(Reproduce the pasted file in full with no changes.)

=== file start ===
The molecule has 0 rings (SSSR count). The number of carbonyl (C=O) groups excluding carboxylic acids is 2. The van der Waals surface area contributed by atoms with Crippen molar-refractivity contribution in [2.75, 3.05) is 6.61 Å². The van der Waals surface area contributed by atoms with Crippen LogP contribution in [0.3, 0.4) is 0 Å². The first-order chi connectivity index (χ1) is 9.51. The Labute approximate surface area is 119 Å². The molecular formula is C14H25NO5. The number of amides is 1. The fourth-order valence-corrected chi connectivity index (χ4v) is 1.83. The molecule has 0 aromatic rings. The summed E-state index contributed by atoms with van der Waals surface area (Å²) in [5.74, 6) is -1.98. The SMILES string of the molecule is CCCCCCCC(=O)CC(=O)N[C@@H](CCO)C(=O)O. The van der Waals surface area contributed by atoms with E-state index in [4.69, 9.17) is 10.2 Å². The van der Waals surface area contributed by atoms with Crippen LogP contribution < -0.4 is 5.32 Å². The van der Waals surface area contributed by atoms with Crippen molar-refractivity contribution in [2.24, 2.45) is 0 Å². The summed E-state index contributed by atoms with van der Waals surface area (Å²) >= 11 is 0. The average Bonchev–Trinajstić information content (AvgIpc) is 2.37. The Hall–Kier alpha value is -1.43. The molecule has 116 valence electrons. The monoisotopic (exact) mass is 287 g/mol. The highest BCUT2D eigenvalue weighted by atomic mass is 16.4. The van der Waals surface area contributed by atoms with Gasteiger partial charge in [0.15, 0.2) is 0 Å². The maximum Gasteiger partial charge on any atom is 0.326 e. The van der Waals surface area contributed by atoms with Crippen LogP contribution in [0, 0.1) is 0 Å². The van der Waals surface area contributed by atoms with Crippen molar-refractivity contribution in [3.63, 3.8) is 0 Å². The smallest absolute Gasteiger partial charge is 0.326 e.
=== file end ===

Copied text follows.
The molecule has 0 rings (SSSR count). The number of carbonyl (C=O) groups excluding carboxylic acids is 2. The van der Waals surface area contributed by atoms with Crippen molar-refractivity contribution in [2.75, 3.05) is 6.61 Å². The van der Waals surface area contributed by atoms with Crippen LogP contribution in [0.3, 0.4) is 0 Å². The first-order chi connectivity index (χ1) is 9.51. The Labute approximate surface area is 119 Å². The molecular formula is C14H25NO5. The number of amides is 1. The fourth-order valence-corrected chi connectivity index (χ4v) is 1.83. The molecule has 0 aromatic rings. The summed E-state index contributed by atoms with van der Waals surface area (Å²) in [5.74, 6) is -1.98. The SMILES string of the molecule is CCCCCCCC(=O)CC(=O)N[C@@H](CCO)C(=O)O. The van der Waals surface area contributed by atoms with E-state index in [4.69, 9.17) is 10.2 Å². The van der Waals surface area contributed by atoms with Crippen LogP contribution < -0.4 is 5.32 Å². The van der Waals surface area contributed by atoms with Crippen molar-refractivity contribution in [2.24, 2.45) is 0 Å². The summed E-state index contributed by atoms with van der Waals surface area (Å²) >= 11 is 0. The average Bonchev–Trinajstić information content (AvgIpc) is 2.37. The Hall–Kier alpha value is -1.43. The molecule has 116 valence electrons. The monoisotopic (exact) mass is 287 g/mol. The highest BCUT2D eigenvalue weighted by atomic mass is 16.4. The van der Waals surface area contributed by atoms with Gasteiger partial charge in [0.15, 0.2) is 0 Å². The maximum Gasteiger partial charge on any atom is 0.326 e. The van der Waals surface area contributed by atoms with Crippen LogP contribution in [0, 0.1) is 0 Å². The van der Waals surface area contributed by atoms with Crippen molar-refractivity contribution in [3.63, 3.8) is 0 Å². The smallest absolute Gasteiger partial charge is 0.326 e.